David Williams, in his 1939 biography of John Frost, argues that the error was “discovered by Geach”, Frost’s solicitor and step son. His evidence for this is an article from the Cornwall Chronicle (Tasmania) in 1846 which quoted the Newport Herald and Newport Gazette. This is curious. Why did David Williams use second hand quotes from the Cornwall Chronicle rather than going back to the information directly from the two Newport newspapers? It turns out that these two newspapers are not quite what they might seem. David Williams does not explain, and (not having the advantage of Google) may not have been aware, that these two newspapers were not published in Newport, south Wales, but in Newport, Rhode Island!

By contrast there is local evidence to suggest that the crucial role was played by Monmouth solicitor, John Gwynne Herbert Owen. A Letter to Pontypool Free Press 6th May 1863, shortly after Owen’s death stated:

 “In 1840 … he defended the Chartist leaders … and detected a flaw in the Indictment that had escaped the notice of Her Majesty’s Solicitor.”

It is impossible to prove whether it was Owen or Geach who spotted the legal error and passed it on to Frost’s barrister Sir Frederick Pollock. It was Owen, however, who pushed for the early delivery of the indictment, which in turn led to the objection and delay. It is possible that he himself realised that this was an error and raised it, if not directly with Pollock, at least with Geach, who in turn passed in on to Pollock.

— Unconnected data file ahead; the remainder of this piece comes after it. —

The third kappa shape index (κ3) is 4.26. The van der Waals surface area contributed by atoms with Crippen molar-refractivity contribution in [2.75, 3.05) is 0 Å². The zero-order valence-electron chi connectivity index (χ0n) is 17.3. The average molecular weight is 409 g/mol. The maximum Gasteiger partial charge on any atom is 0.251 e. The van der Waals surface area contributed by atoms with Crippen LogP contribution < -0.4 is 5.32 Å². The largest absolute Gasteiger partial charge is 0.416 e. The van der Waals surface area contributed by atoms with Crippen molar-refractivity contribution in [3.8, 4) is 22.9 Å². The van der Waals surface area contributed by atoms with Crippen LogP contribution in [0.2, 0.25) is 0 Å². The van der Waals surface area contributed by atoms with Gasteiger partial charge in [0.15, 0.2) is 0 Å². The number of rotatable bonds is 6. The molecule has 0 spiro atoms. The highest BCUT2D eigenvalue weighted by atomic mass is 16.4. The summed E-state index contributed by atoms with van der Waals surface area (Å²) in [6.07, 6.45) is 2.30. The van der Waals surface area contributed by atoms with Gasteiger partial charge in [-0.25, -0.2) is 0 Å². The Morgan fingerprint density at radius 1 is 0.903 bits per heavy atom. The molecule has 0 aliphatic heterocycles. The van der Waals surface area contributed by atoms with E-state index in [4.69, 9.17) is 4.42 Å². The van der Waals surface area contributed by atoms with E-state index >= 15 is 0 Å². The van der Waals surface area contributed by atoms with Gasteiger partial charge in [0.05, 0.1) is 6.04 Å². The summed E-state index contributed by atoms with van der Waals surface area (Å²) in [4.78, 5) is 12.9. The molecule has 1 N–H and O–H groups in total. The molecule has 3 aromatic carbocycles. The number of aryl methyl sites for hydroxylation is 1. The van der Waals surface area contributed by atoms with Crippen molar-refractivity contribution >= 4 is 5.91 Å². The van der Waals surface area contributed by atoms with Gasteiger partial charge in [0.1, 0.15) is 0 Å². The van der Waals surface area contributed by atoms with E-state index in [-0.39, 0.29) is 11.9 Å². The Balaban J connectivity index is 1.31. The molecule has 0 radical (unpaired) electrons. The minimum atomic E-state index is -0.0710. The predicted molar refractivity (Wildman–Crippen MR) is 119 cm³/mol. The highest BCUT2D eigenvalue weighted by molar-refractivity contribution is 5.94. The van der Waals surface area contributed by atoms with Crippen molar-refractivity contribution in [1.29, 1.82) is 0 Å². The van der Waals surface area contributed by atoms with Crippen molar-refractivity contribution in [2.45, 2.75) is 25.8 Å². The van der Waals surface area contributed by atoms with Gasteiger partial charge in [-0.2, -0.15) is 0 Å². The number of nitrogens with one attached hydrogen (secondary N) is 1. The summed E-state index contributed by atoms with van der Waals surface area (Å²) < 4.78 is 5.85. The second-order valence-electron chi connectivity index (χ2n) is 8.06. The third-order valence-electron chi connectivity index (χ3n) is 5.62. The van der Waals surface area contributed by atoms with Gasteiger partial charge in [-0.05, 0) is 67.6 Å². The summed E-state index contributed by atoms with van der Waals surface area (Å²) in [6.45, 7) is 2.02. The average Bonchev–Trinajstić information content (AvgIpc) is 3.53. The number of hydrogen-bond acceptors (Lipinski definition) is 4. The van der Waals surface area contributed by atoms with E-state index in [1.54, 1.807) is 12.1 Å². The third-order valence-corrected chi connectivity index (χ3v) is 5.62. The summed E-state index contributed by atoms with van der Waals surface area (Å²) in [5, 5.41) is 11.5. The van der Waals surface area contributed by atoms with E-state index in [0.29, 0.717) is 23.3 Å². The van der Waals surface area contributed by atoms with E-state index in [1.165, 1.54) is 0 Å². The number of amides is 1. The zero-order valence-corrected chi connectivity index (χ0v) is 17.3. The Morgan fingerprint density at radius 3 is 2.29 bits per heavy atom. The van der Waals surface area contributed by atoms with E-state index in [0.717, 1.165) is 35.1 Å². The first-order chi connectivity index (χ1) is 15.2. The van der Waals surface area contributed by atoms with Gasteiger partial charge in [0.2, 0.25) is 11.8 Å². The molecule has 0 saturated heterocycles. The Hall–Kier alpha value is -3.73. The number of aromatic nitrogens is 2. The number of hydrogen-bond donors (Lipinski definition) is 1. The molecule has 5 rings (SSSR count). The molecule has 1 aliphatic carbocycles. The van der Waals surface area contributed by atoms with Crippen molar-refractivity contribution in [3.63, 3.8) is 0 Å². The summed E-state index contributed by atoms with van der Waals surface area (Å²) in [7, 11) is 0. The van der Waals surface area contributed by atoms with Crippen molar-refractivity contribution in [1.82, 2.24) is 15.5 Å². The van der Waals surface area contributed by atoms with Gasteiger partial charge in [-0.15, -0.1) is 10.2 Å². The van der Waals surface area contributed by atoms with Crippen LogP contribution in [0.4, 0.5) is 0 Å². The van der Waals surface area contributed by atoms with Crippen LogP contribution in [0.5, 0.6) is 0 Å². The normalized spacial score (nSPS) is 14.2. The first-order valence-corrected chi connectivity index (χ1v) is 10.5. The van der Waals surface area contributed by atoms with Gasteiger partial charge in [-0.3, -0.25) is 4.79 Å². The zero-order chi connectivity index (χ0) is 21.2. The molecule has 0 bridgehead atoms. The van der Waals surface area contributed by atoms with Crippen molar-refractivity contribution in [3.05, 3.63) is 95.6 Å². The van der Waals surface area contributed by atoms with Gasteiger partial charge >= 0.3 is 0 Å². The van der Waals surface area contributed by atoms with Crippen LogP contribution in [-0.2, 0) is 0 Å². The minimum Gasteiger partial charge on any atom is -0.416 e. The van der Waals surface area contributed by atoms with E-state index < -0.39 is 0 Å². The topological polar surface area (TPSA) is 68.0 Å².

Perhaps David Williams does not consider this possibility because he has written Owen out of the story altogether. He goes into some detail on the important contribution of Geach in various aspects of the trial but makes no reference to Owen at all. Geach was of course an altogether more colourful character. He was the stepson of John Frost and was involved in various legal scrapes which, later in 1840, led him also to be transported.

It is clear that Owen played a more important role in the Chartist trial than is generally recognised. He represented Chartist prisoners in appearances before the local magistrates from mid-November 1839, stood in for Geach at the opening sessions of Special Commission in Monmouth while Geach was away, was allowed to stand with the prisoners in the dock as the indictment was read out in order to explain it to them, and was the only member of the legal team present when Frost, Williams and Jones were taken from gaol en route for Tasmania.

Owen can also be seen as part of one of the legacies of the Chartist Rising, that is the turn away from mass violence and open confrontation with the forces of the state towards an attempt to use the law and moral force in support or defence of workers’ rights. He spent much of the next two decades dealing with cases of workers, particularly colliers and ironworkers, who had been imprisoned for going on strike, with truck cases and representing families of men killed in pit accidents, earning himself the title ‘Poor Man’s Attorney’.


Whether or not it was Owen who saved the Chartist leaders from the noose, his work before, during and after the trial to gain justice for the Chartist prisoners plus his efforts to help workers over subsequent years mean that the ‘Poor Man’s Attorney’ deserves to be given a far more prominent place in the Chartist story than has hitherto been the case.